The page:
It was Hosannah who inaugurated the December 10th ritual upon hearing - indirectly and about four years after the fact - of her son's father's demise far off in Algiers. Not that she seemed to have felt any particular grief: "on aurait dit que tout cela ne la concernait meme pas" [You wouldn't have thought it had anything to do with her] (77). Nonetheless, she ordered a mass and prepared a traditional funeral meal. Thereafter, it is the men in the family who, from generation to generation and always to the mild exasperation of the women, preserve the memory of royalty. They keep the noble African heritage alive in the household, and the consciousness of their own uncommon stature, for - as Djere recounts in the Notebooks wherein he inscribed his memories of his father and of his father's memories - they descend from Tengisu, founder of the Huegbaja dynasty in Dahomey, first and favorite son of Posu Adewene, jungle princess, and of Agasu the panther.
Neither Djere nor Justin, his son (Spero's father), ever gets around to making a living. They leave such concerns to their wives, while they send off to France for books on Africa, which no one else has ever bothered to read, and search through the bookshops and libraries of La Pointe for information which they can only locate in scraps, the better to honor a figure their compatriots consider a mere curiosity if not an aberration ("Un roi africain! Ka sa ye sa?" [An African king? Ka sa ye sa?](3)), lest they be reduced to acknowledging that they actually inhabit - as opposed to having been exiled there by a tragic injustice - "une miserable krazur(4) de terre" [a miserable scrap of earth] few people can locate on a map, and that they are nobody's favorite child nor in anybody's eyes the son of a panther. Like the Ancestor, who spent his years of exile in Martinique talking about his father, his high priest and his prophet, his palace, his betrayal by the French and by his own brother in league with the French - until this past faded from his mind and he believed he was once more Kondo the Shark, merciless warrior, proud conqueror, receiver of rich gifts from the French - so Justin eventually sinks into a half-asleep existence, muttering incomprehensible speeches about ritual offerings and other exotic customs, just as Djere before him, his mind similarly blurred by drink, had regularly amused clients at a local bar with muddled recitations from his Notebooks and thus - a figure of both pity and contempt - earned the sobriquet Wa Maj (Roi Mage): every year on January 6th, the Church holiday commemorating the Three Kings' arrival at Bethlehem, the inhabitants of La Pointe put a cardboard crown on Djere's head and made him pay for everybody's drinks.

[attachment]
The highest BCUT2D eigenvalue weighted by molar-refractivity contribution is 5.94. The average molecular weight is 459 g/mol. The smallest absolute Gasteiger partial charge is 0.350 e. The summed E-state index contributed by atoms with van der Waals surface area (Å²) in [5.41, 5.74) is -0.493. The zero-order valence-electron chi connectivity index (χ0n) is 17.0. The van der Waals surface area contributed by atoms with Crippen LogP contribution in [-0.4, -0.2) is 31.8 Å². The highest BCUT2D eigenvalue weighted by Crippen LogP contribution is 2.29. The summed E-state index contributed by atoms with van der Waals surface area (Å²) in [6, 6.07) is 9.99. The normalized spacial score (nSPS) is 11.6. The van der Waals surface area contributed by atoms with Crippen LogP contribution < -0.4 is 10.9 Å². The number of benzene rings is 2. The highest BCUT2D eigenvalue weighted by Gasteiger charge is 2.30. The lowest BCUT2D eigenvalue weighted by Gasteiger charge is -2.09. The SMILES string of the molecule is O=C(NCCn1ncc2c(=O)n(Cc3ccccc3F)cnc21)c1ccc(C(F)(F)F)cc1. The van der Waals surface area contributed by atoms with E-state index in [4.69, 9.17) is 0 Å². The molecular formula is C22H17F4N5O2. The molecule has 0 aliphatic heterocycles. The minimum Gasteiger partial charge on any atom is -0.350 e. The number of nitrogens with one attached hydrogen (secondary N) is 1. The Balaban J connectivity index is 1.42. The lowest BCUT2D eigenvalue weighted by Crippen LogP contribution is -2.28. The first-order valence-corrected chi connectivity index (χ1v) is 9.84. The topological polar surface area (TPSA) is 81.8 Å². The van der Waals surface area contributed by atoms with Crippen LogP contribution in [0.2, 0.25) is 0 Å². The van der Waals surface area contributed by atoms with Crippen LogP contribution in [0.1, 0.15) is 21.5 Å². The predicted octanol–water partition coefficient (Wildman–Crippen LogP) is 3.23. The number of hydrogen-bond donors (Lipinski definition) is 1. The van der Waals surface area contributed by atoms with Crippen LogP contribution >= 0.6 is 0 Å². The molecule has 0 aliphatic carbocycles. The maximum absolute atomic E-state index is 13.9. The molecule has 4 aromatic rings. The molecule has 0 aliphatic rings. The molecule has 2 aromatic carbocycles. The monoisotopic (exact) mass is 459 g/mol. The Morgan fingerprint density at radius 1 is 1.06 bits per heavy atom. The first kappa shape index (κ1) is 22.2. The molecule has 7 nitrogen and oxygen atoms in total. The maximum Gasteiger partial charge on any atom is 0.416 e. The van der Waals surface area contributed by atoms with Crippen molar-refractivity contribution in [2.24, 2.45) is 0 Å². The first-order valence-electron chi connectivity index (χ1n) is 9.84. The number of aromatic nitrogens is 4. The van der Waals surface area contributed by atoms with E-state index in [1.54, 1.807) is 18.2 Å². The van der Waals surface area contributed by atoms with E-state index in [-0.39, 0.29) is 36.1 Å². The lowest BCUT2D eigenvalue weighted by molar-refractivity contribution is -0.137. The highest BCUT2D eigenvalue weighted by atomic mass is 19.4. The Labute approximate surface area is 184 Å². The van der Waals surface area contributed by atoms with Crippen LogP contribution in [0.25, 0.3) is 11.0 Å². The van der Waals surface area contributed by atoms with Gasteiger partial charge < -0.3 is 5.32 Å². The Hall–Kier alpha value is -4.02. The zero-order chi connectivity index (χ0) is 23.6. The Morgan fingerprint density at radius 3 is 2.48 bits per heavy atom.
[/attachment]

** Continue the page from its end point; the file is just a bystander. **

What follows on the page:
Spero, for his part, appears to have taken the side of women in general and of Marisia his mother in particular, who thinks the African Ancestor is just an excuse for Justin's idleness and for his father's before him; that men unlike women are always inventing fantastical ideas and ambitions which only end up making life (for women) harder, and that it is wisest to forget the past and look the present straight in the eye. Spero prefers an anchor in the here and now to hazily glorious memories of le tan lontan(5): as Les Derniers Rois mages opens, …